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Martin C Calder Calder Training and Consultancy

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Presentation on theme: "Martin C Calder Calder Training and Consultancy"— Presentation transcript:

1 Martin C Calder Calder Training and Consultancy

2 Focus of presentation Findings from 2 evaluations Messages for Managers Next steps

3 Evaluation A Inter-agency briefing (half-day to 200 staff) Training (2 days on initial and core assessments and 1 day on safety planning interventions) Mentoring (3/4 sessions on monthly basis for 5/6 staff) DVRAM

4 Briefing Awareness raising of DVRIM (threshold scales) and DVRAM Variability of ownership of CAF completion and knowledge regarding DV although plans to address quickly followed Challenged the practice of couple work and mediation in DV Useful but not sufficiently bedded down to evaluate potential

5 Threshold scales clear and accessible – providing a useful compass and map Supports more informed referral (using CAF) Can help bring CAF alive and populate social care systems Doesnt necessarily dovetail with other agency positions – such as in relation to contact with the perpetrator

6 Training Staff felt multi-agency audience would have been better to promote greater clarity of roles and responsibilities Manager training key to supporting staff in case application Training clear & delivery encouraged motivation and reflection

7 Mentoring Positive when able to attend: able to elicit direction and apply to cases immediately Focus on case application as well as areas not well served by the model – same sex violence etc. Need it to continue for some time until model embedded and they feel safe flying solo Felt stretched mentoring managers and colleagues in a new model if they hadnt attended the training

8 DVRAM Provides great structure and focus Provides new information and confidence Captures and organises complexity into accessible tool Workload pressures may preclude such in-depth assessments Greater clarity about fit with CAF and ICS needed: little evidence of use to date Confusion about relationship with MERLIN

9 MERLIN will use SPECCSVO MARAC now measuring whether DVRAM has been completed and if so at what level

10 Very useful in working with adult victims – you can see the penny dropping as you work through the materials… Shortened version (prompt card) suggested Not seen as a stand-alone tool but as part of a pick n mix portfolio Challenged practice immediately in relation to babies/younger children Not yet tested in courts but advance notification of its status would help workers DVRAM and safety planning – links with local resources allows work to be transferred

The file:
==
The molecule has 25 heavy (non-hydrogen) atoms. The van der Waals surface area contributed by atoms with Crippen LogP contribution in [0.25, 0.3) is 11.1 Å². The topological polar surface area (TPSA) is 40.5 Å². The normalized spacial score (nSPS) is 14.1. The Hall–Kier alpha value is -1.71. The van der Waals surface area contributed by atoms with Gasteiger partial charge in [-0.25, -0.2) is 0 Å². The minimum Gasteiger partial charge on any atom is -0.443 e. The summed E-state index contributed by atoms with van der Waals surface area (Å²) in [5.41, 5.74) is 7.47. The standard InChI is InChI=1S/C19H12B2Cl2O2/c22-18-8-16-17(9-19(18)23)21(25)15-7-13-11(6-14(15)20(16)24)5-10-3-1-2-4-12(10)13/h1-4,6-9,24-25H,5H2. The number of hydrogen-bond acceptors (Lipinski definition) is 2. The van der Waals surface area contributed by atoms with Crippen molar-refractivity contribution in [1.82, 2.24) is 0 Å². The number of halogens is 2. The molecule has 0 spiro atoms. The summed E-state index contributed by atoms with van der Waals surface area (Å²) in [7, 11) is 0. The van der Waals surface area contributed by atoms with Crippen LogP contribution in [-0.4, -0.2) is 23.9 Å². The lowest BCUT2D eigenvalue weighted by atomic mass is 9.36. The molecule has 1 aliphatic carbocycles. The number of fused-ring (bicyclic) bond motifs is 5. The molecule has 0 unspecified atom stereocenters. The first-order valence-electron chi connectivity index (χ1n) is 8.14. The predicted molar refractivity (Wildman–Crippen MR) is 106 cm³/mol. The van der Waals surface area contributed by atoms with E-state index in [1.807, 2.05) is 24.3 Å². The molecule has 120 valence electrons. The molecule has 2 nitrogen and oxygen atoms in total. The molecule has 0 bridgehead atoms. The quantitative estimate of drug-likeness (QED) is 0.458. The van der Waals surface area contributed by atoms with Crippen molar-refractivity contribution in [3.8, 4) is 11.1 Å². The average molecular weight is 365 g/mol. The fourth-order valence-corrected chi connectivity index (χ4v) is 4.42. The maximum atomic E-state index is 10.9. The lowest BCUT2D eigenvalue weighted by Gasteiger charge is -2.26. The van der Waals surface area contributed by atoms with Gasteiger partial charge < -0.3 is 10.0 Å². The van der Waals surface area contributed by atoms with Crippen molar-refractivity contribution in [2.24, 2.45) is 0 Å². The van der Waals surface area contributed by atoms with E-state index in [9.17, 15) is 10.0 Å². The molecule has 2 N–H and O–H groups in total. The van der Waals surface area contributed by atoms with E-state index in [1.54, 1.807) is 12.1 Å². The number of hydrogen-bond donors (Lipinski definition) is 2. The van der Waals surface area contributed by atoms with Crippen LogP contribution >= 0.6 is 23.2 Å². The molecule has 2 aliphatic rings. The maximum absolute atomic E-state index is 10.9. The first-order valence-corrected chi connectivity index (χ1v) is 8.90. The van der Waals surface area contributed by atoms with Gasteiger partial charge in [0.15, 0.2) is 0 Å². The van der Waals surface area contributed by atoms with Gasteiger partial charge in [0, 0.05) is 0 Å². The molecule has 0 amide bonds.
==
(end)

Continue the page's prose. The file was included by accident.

11 Threshold weighting correlated with professional experience and thus some evidence of differential interpretation Little evidence of shifting practice toward greater engagement of perpetrators Staff frustrated about limited time to work through the model with mothers

12 Messages from Evaluation 1 Rolling programme of training required and useful to embrace adult-orientated services such as mental health, substance misuse etc. and link into existing Safeguarding Board Training Use application of DVRAM to identify deficits in resource provision Re-emphasizing focus on safety work with children and young people Link DVRAM explicitly with CAF, ICS and preventive strategy Map possible portfolio of assessment tools to use in conjunction with DVRAM

13 Cross-pilot site contacts to share information and good practice and avoid duplication Examine how ongoing mentoring can be achieved – mandate & focus Consider case tracking & analysis to examine whether outcomes are better through assessment and intervention offered

14 Future work Conceptual and practice refinement of DVRAM / DVRIM Development of supporting modules Linkage with other assessment tools and processes Clear positioning and adoption of DVRAM training and mentoring support package

15 Messages from Evaluation B Low attendance at evaluation meetings Reflecting non-engagement of senior social care managers in the process Non-access to accompanying internal reports

16 Social workers 19/25 staff attended core assessment training 16 went on to complete the safety work with children training 50% felt confident about their current knowledge of DV and 50% did not feel confident

17 The training was described as high volume, fast and furious but manageable and engaging because of the passion and knowledge of Maddie Bell. It had provided new information (principally through the supporting power and control wheels) and this had instilled a confidence in asking questions they would have previously either been afraid to ask or they would not have been on their radar of consideration.

18 Core assessment training objectives evaluation

19 Safety work outcome evaluation

20 DVRAM comments This is a very in-depth tool. Individuals expressed concerns around the practicalities of using the model particularly for RATs team. It provides a useful and comprehensive assessment tool for working with all levels of domestic violence Excellent model which should be made available to all staff This tool has provided us with the type of questions to ask.